We Think Card Factory's (LON:CARD) Statutory Profit Might Understate Its Earnings Potential

By
Simply Wall St
Published
February 14, 2021
LSE:CARD

Many investors consider it preferable to invest in profitable companies over unprofitable ones, because profitability suggests a business is sustainable. Having said that, sometimes statutory profit levels are not a good guide to ongoing profitability, because some short term one-off factor has impacted profit levels. Today we'll focus on whether this year's statutory profits are a good guide to understanding Card Factory (LON:CARD).

It's good to see that over the last twelve months Card Factory made a profit of UK£14.4m on revenue of UK£356.4m. The chart below shows that both revenue and profit have declined over the last three years.

View our latest analysis for Card Factory

earnings-and-revenue-history
LSE:CARD Earnings and Revenue History February 14th 2021

Importantly, statutory profits are not always the best tool for understanding a company's true earnings power, so it's well worth examining profits in a little more detail. So today we'll look at what Card Factory's cashflow tells us about the quality of its earnings. That might leave you wondering what analysts are forecasting in terms of future profitability. Luckily, you can click here to see an interactive graph depicting future profitability, based on their estimates.

Examining Cashflow Against Card Factory's Earnings

Many investors haven't heard of the accrual ratio from cashflow, but it is actually a useful measure of how well a company's profit is backed up by free cash flow (FCF) during a given period. To get the accrual ratio we first subtract FCF from profit for a period, and then divide that number by the average operating assets for the period. You could think of the accrual ratio from cashflow as the 'non-FCF profit ratio'.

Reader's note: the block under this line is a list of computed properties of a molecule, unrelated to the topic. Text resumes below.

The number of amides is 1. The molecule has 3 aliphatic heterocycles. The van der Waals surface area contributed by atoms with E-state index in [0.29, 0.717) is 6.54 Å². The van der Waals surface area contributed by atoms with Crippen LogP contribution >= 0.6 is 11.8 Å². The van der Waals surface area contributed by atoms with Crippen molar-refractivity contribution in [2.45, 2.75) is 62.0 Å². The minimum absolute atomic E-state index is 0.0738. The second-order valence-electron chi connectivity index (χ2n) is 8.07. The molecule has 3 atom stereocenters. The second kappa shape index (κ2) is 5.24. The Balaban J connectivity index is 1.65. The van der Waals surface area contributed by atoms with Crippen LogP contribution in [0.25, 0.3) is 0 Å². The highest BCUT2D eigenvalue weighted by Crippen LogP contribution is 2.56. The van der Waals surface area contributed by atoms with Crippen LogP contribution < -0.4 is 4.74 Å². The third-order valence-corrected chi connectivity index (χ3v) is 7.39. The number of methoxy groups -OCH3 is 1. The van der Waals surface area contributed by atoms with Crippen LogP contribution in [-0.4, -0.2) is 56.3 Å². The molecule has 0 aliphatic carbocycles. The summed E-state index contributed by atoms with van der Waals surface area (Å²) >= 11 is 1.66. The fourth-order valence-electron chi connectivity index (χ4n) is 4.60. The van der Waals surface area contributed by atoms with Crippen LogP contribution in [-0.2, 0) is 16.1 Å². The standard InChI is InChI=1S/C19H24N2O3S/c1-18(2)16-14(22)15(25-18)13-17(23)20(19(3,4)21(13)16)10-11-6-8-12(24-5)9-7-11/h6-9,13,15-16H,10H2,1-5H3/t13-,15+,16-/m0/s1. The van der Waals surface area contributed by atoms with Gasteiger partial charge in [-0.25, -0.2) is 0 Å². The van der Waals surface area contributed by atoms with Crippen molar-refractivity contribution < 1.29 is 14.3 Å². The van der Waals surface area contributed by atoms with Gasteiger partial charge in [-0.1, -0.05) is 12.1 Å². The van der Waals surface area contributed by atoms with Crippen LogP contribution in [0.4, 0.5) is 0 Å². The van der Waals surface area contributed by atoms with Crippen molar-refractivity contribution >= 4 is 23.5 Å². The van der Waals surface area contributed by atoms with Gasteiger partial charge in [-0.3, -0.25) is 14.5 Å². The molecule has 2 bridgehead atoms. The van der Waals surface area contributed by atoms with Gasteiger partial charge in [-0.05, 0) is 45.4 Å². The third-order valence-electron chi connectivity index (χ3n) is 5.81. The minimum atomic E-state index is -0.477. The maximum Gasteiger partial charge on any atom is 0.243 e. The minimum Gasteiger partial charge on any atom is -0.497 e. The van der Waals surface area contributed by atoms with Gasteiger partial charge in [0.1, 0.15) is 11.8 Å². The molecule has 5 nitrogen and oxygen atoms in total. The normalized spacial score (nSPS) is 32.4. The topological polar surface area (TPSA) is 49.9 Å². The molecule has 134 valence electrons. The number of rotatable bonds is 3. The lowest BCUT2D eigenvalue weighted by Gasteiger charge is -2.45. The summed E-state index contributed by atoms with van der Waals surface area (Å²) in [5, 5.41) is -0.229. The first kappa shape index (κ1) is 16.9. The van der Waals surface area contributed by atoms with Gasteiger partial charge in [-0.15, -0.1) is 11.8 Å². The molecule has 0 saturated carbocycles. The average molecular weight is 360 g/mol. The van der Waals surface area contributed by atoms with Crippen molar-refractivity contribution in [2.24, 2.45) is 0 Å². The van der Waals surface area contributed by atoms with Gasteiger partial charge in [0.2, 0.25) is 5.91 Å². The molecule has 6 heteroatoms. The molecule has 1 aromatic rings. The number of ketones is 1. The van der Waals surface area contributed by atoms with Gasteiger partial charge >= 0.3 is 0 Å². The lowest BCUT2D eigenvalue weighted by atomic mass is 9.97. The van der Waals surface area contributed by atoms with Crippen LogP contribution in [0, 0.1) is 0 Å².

That means a negative accrual ratio is a good thing, because it shows that the company is bringing in more free cash flow than its profit would suggest. That is not intended to imply we should worry about a positive accrual ratio, but it's worth noting where the accrual ratio is rather high. To quote a 2014 paper by Lewellen and Resutek, "firms with higher accruals tend to be less profitable in the future".

Over the twelve months to July 2020, Card Factory recorded an accrual ratio of -0.22. That indicates that its free cash flow quite significantly exceeded its statutory profit. To wit, it produced free cash flow of UK£95m during the period, dwarfing its reported profit of UK£14.4m. Card Factory's free cash flow improved over the last year, which is generally good to see.

Our Take On Card Factory's Profit Performance

Happily for shareholders, Card Factory produced plenty of free cash flow to back up its statutory profit numbers. Based on this observation, we consider it possible that Card Factory's statutory profit actually understates its earnings potential! Unfortunately, though, its earnings per share actually fell back over the last year. Of course, we've only just scratched the surface when it comes to analysing its earnings; one could also consider margins, forecast growth, and return on investment, among other factors. With this in mind, we wouldn't consider investing in a stock unless we had a thorough understanding of the risks. At Simply Wall St, we found 3 warning signs for Card Factory and we think they deserve your attention.

Today we've zoomed in on a single data point to better understand the nature of Card Factory's profit. But there is always more to discover if you are capable of focussing your mind on minutiae. For example, many people consider a high return on equity as an indication of favorable business economics, while others like to 'follow the money' and search out stocks that insiders are buying. So you may wish to see this free collection of companies boasting high return on equity, or this list of stocks that insiders are buying.

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This article by Simply Wall St is general in nature. It does not constitute a recommendation to buy or sell any stock, and does not take account of your objectives, or your financial situation. We aim to bring you long-term focused analysis driven by fundamental data. Note that our analysis may not factor in the latest price-sensitive company announcements or qualitative material. Simply Wall St has no position in any stocks mentioned.
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